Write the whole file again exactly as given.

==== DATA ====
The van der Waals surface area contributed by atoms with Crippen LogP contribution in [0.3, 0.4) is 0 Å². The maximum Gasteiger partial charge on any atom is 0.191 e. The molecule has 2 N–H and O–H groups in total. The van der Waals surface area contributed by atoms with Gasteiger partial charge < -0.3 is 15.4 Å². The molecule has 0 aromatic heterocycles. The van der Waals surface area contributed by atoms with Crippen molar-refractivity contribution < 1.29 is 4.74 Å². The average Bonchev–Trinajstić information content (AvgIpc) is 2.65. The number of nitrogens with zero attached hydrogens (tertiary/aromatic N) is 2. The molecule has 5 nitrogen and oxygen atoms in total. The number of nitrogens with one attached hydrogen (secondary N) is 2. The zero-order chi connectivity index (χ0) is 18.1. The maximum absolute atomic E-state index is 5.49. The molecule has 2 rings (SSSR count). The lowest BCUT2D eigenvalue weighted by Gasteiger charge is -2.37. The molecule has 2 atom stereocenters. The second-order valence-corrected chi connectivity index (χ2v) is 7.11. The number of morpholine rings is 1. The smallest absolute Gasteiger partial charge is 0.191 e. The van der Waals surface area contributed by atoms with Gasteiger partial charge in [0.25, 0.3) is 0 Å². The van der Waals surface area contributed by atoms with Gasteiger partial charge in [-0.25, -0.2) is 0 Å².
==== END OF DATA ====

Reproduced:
The van der Waals surface area contributed by atoms with Crippen LogP contribution in [0.3, 0.4) is 0 Å². The maximum Gasteiger partial charge on any atom is 0.191 e. The molecule has 2 N–H and O–H groups in total. The van der Waals surface area contributed by atoms with Gasteiger partial charge < -0.3 is 15.4 Å². The molecule has 0 aromatic heterocycles. The van der Waals surface area contributed by atoms with Crippen molar-refractivity contribution < 1.29 is 4.74 Å². The average Bonchev–Trinajstić information content (AvgIpc) is 2.65. The number of nitrogens with zero attached hydrogens (tertiary/aromatic N) is 2. The molecule has 5 nitrogen and oxygen atoms in total. The number of nitrogens with one attached hydrogen (secondary N) is 2. The zero-order chi connectivity index (χ0) is 18.1. The maximum absolute atomic E-state index is 5.49. The molecule has 2 rings (SSSR count). The lowest BCUT2D eigenvalue weighted by Gasteiger charge is -2.37. The molecule has 2 atom stereocenters. The second-order valence-corrected chi connectivity index (χ2v) is 7.11. The number of morpholine rings is 1. The smallest absolute Gasteiger partial charge is 0.191 e. The van der Waals surface area contributed by atoms with Gasteiger partial charge in [0.25, 0.3) is 0 Å². The van der Waals surface area contributed by atoms with Gasteiger partial charge in [-0.25, -0.2) is 0 Å².